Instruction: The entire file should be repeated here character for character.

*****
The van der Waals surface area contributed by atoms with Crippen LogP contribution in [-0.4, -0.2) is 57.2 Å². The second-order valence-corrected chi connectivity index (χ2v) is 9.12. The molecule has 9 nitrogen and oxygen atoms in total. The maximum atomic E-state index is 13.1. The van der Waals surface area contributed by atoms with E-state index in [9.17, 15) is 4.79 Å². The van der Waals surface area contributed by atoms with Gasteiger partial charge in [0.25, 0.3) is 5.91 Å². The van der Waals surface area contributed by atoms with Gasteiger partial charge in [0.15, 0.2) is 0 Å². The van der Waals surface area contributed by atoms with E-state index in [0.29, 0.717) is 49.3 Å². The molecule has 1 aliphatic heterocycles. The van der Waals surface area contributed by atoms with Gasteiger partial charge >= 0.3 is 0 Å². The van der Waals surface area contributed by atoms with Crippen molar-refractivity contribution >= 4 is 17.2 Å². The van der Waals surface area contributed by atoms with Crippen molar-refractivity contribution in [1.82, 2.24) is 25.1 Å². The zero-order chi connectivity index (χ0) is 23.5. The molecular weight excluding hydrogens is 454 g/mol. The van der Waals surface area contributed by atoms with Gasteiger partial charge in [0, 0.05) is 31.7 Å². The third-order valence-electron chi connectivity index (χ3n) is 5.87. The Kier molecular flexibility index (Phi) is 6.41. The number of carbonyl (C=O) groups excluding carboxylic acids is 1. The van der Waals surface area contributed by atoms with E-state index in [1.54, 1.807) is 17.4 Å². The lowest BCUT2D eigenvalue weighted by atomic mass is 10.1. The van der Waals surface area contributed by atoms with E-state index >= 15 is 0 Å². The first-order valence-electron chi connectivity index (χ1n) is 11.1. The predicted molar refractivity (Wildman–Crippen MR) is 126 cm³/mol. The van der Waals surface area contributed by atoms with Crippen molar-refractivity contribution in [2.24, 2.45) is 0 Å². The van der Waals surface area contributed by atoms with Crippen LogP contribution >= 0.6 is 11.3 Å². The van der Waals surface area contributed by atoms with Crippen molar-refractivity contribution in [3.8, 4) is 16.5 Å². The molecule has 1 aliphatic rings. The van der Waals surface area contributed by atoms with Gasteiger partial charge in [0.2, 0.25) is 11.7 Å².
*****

The van der Waals surface area contributed by atoms with Crippen LogP contribution in [-0.4, -0.2) is 57.2 Å². The second-order valence-corrected chi connectivity index (χ2v) is 9.12. The molecule has 9 nitrogen and oxygen atoms in total. The maximum atomic E-state index is 13.1. The van der Waals surface area contributed by atoms with E-state index in [9.17, 15) is 4.79 Å². The van der Waals surface area contributed by atoms with Gasteiger partial charge in [0.25, 0.3) is 5.91 Å². The van der Waals surface area contributed by atoms with Gasteiger partial charge in [0.15, 0.2) is 0 Å². The van der Waals surface area contributed by atoms with E-state index in [0.29, 0.717) is 49.3 Å². The molecule has 1 aliphatic heterocycles. The van der Waals surface area contributed by atoms with Gasteiger partial charge >= 0.3 is 0 Å². The van der Waals surface area contributed by atoms with Crippen molar-refractivity contribution >= 4 is 17.2 Å². The van der Waals surface area contributed by atoms with Crippen molar-refractivity contribution in [1.82, 2.24) is 25.1 Å². The zero-order chi connectivity index (χ0) is 23.5. The molecular weight excluding hydrogens is 454 g/mol. The van der Waals surface area contributed by atoms with Gasteiger partial charge in [0, 0.05) is 31.7 Å². The third-order valence-electron chi connectivity index (χ3n) is 5.87. The Kier molecular flexibility index (Phi) is 6.41. The number of carbonyl (C=O) groups excluding carboxylic acids is 1. The van der Waals surface area contributed by atoms with E-state index in [1.54, 1.807) is 17.4 Å². The lowest BCUT2D eigenvalue weighted by atomic mass is 10.1. The van der Waals surface area contributed by atoms with E-state index >= 15 is 0 Å². The first-order valence-electron chi connectivity index (χ1n) is 11.1. The predicted molar refractivity (Wildman–Crippen MR) is 126 cm³/mol. The van der Waals surface area contributed by atoms with Crippen molar-refractivity contribution in [2.24, 2.45) is 0 Å². The van der Waals surface area contributed by atoms with Crippen LogP contribution >= 0.6 is 11.3 Å². The van der Waals surface area contributed by atoms with Crippen molar-refractivity contribution in [3.8, 4) is 16.5 Å². The molecule has 1 aliphatic rings. The van der Waals surface area contributed by atoms with Gasteiger partial charge in [0.2, 0.25) is 11.7 Å².